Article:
Black Breastfeeding Week Seeks To End Institutional Racism That Discourages Bonding Between Black Women And Their Babies


April V. Taylor

For the third year in a row, pediatricians, parents and breastfeeding advocates have teamed up to spread awareness about breastfeeding among Black mothers via social media and in community centers and hospitals across the country as part of Black Breastfeeding Week. While the rate of breastfeeding for Black mothers has been on the increase in the last decade, lactation specialists report that there is still a lot of ground to be gained as Black mothers are still 20 percent less likely to breastfeed their infants than their white and Hispanic peers.

Experts say that misconceptions about breastfeeding as well as historical institutional influences contribute to the disproportionate rates. Institutionalized racism that has sought to discourage the natural bonding between Black mothers and their infants has also played a role.  However education, as well as networking that allows Black mothers to connect and talk about their experiences are helping to dispel myths and provide support for Black mothers. Black Breastfeeding Week has also worked to hold medical professionals accountable for their role in not encouraging women to breastfeed.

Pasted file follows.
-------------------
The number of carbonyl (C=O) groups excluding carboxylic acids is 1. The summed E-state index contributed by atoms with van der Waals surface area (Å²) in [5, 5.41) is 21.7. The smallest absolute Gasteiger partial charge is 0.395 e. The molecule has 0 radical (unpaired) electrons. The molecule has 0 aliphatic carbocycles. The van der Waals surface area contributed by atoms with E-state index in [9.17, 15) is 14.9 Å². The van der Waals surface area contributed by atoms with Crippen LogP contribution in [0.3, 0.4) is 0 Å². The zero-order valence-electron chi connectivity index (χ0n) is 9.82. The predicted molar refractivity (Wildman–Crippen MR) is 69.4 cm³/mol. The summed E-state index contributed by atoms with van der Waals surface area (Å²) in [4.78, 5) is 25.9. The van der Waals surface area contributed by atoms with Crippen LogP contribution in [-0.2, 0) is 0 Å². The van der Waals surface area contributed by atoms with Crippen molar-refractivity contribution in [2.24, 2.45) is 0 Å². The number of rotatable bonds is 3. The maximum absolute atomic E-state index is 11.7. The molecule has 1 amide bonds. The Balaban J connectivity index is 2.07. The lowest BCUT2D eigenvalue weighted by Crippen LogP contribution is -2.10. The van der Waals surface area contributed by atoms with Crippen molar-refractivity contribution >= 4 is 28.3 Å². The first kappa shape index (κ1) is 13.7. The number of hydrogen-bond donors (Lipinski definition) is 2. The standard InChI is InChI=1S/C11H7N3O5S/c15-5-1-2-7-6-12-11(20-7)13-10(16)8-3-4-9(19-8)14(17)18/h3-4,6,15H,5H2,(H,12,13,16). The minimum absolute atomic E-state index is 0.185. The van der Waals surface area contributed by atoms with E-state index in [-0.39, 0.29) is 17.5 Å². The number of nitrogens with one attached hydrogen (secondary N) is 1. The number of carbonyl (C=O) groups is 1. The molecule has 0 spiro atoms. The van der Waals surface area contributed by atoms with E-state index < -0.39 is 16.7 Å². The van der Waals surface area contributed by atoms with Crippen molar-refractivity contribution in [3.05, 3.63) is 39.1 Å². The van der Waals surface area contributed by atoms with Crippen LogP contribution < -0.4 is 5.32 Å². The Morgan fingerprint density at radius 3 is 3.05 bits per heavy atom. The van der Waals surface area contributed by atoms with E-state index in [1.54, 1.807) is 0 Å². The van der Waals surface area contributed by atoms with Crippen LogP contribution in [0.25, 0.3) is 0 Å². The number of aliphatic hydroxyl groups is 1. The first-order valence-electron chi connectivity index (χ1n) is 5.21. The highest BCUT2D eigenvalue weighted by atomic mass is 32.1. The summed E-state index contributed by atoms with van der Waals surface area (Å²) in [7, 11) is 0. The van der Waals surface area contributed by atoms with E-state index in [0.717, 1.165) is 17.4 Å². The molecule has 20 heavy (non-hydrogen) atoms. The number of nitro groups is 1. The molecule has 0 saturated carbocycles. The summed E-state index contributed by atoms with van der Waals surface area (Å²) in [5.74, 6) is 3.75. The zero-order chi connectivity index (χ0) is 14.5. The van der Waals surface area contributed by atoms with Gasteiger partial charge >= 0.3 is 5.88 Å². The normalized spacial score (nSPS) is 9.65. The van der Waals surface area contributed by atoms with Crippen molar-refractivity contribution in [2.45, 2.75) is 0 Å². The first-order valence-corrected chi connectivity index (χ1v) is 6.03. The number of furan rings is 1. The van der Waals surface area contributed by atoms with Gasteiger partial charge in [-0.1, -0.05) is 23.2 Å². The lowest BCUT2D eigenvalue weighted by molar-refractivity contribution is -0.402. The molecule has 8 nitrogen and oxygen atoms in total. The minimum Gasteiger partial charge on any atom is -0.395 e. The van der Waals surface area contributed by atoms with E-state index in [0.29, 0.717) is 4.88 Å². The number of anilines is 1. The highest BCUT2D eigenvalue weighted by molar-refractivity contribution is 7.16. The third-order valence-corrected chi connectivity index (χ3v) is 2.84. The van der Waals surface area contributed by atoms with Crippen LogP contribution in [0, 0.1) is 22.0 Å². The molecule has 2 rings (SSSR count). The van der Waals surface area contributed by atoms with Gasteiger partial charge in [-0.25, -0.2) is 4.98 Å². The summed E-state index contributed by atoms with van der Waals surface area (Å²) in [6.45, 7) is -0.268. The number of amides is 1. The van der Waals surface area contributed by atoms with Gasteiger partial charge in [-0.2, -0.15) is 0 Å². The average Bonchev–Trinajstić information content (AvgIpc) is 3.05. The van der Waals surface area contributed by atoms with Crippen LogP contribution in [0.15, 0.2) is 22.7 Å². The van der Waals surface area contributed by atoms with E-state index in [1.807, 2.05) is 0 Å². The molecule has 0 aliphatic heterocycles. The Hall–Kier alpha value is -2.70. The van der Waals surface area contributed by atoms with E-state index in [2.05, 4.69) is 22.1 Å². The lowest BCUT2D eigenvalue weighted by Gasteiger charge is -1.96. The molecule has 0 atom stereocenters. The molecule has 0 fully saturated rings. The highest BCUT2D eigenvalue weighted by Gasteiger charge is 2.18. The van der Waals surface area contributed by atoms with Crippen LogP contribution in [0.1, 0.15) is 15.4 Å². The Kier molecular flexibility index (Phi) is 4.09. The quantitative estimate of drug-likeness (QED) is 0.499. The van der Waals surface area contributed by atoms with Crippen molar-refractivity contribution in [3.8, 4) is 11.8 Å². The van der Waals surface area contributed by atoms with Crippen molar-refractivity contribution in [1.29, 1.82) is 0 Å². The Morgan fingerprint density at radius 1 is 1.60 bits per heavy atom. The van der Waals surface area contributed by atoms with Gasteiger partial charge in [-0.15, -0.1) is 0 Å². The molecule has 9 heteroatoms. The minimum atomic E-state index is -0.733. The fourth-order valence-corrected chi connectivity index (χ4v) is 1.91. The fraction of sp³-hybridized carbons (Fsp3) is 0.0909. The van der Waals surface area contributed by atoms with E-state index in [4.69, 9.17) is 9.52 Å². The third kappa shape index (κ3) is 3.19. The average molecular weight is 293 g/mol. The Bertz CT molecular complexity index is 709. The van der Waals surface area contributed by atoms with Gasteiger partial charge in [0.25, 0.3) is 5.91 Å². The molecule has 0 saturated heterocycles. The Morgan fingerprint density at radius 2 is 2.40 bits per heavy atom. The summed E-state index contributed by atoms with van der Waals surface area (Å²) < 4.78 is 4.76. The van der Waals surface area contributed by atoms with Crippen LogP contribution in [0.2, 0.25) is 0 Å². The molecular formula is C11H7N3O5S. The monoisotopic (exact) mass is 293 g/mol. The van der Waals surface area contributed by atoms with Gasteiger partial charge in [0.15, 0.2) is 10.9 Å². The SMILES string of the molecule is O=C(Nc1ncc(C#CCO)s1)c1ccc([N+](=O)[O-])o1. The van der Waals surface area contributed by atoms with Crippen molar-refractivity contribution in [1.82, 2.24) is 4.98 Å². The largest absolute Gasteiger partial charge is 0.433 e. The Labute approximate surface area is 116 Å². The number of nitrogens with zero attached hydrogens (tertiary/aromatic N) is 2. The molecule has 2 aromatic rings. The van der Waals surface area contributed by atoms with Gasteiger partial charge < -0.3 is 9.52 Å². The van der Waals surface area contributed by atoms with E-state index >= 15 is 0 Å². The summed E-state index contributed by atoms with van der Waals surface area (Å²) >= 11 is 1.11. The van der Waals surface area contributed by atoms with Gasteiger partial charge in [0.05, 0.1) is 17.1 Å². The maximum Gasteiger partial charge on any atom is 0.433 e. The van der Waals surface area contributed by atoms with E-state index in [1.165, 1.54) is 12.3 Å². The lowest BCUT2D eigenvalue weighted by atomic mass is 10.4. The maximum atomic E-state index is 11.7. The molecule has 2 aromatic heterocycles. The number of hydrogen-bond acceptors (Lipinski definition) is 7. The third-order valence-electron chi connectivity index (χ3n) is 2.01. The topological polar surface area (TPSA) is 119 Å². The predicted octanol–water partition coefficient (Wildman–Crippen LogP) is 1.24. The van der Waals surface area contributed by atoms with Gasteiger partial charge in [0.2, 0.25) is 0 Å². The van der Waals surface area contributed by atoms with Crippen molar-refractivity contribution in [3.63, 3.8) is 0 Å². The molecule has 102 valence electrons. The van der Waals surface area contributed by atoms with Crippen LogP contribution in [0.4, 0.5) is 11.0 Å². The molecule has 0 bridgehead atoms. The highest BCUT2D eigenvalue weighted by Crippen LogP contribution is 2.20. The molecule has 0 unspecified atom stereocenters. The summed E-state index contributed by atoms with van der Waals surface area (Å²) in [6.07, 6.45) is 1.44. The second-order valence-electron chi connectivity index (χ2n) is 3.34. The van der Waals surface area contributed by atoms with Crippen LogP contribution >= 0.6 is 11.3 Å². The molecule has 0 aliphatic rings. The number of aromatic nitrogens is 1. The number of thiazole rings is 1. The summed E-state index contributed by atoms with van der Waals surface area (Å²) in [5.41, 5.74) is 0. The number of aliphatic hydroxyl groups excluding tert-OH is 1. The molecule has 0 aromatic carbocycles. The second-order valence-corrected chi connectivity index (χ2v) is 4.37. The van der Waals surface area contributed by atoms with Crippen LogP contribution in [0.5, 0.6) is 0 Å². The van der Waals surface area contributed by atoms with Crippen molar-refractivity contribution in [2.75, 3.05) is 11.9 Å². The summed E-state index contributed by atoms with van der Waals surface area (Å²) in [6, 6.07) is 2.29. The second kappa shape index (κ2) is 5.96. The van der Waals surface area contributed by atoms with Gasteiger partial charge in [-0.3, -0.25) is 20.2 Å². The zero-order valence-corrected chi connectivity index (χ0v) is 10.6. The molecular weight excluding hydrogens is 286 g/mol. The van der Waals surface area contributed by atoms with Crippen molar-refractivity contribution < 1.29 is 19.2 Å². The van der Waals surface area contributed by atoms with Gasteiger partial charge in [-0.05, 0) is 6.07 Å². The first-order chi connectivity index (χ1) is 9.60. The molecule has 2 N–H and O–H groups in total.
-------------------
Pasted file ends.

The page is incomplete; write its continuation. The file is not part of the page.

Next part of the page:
Anayah Sangodele-Ayoka is one of the founders of Black Breastfeeding Week. She is a Yale midwifery student and nurse, and she hopes that the focus on Black mothers will encourage more Black mothers to discuss breastfeeding and support each other.  She also hopes that the health initiative will raise awareness about the overall food injustice faced by Black communities.

Sandodele-Ayoka points out that progress is being made because major Black publications such as Essence and Ebony, who were previously unwilling to discuss breastfeeding as a social justice issue, have now become involved. Ebony recently hosted conversations on Twitter in conjunction with Black Breastfeeding Week and also hosted a lactation station at this years Essence Fest.

The history of wet nursing during slavery has placed a hard to break stigma on breastfeeding in the Black community, with many Black women seeing nursing as demeaning.  The lack of breastfeeding in the Black community has also left new mothers without role models or family and friends who can offer support and encouragement.

The benefits of breastfeeding, according to the American Academy of Pediatrics, includes a lower risk of cancer, heart disease, sclerosis and juvenile diabetes.  Mothers also benefit from a stronger bond with their infants due to the release of hormones such as oxytocin.


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